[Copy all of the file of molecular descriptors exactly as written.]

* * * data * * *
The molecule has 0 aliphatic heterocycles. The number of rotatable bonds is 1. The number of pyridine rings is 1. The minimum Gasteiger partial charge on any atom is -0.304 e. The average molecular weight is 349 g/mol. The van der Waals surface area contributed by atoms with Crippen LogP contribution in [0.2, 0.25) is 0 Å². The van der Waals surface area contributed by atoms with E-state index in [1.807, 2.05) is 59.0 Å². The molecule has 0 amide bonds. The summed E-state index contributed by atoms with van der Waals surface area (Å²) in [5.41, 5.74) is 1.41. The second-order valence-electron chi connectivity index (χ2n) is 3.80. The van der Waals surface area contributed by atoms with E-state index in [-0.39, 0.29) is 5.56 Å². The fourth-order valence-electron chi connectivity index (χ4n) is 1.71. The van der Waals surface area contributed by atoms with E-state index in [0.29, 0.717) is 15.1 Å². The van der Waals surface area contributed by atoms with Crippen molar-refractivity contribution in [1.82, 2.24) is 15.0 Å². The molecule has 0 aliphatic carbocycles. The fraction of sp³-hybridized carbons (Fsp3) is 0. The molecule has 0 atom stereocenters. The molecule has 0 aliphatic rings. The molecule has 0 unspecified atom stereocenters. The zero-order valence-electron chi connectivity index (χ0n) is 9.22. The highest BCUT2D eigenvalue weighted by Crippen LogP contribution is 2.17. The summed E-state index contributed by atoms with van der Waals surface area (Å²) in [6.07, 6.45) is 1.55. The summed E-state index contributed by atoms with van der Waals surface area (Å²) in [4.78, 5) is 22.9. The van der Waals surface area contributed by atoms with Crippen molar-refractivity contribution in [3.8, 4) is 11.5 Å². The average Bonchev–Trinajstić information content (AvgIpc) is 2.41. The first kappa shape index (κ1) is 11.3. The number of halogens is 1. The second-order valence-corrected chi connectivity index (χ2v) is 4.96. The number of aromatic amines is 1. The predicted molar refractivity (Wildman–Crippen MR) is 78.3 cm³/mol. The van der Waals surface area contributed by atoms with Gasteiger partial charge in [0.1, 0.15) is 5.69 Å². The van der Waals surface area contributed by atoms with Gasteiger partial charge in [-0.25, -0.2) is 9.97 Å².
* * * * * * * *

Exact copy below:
The molecule has 0 aliphatic heterocycles. The number of rotatable bonds is 1. The number of pyridine rings is 1. The minimum Gasteiger partial charge on any atom is -0.304 e. The average molecular weight is 349 g/mol. The van der Waals surface area contributed by atoms with Crippen LogP contribution in [0.2, 0.25) is 0 Å². The van der Waals surface area contributed by atoms with E-state index in [1.807, 2.05) is 59.0 Å². The molecule has 0 amide bonds. The summed E-state index contributed by atoms with van der Waals surface area (Å²) in [5.41, 5.74) is 1.41. The second-order valence-electron chi connectivity index (χ2n) is 3.80. The van der Waals surface area contributed by atoms with E-state index in [-0.39, 0.29) is 5.56 Å². The fourth-order valence-electron chi connectivity index (χ4n) is 1.71. The van der Waals surface area contributed by atoms with E-state index in [0.29, 0.717) is 15.1 Å². The van der Waals surface area contributed by atoms with Crippen molar-refractivity contribution in [1.82, 2.24) is 15.0 Å². The molecule has 0 aliphatic carbocycles. The fraction of sp³-hybridized carbons (Fsp3) is 0. The molecule has 0 atom stereocenters. The molecule has 0 aliphatic rings. The molecule has 0 unspecified atom stereocenters. The zero-order valence-electron chi connectivity index (χ0n) is 9.22. The highest BCUT2D eigenvalue weighted by Crippen LogP contribution is 2.17. The summed E-state index contributed by atoms with van der Waals surface area (Å²) in [6.07, 6.45) is 1.55. The summed E-state index contributed by atoms with van der Waals surface area (Å²) in [4.78, 5) is 22.9. The van der Waals surface area contributed by atoms with Crippen molar-refractivity contribution in [3.8, 4) is 11.5 Å². The average Bonchev–Trinajstić information content (AvgIpc) is 2.41. The first kappa shape index (κ1) is 11.3. The number of halogens is 1. The second-order valence-corrected chi connectivity index (χ2v) is 4.96. The number of aromatic amines is 1. The predicted molar refractivity (Wildman–Crippen MR) is 78.3 cm³/mol. The van der Waals surface area contributed by atoms with Gasteiger partial charge in [0.1, 0.15) is 5.69 Å². The van der Waals surface area contributed by atoms with Gasteiger partial charge in [-0.25, -0.2) is 9.97 Å².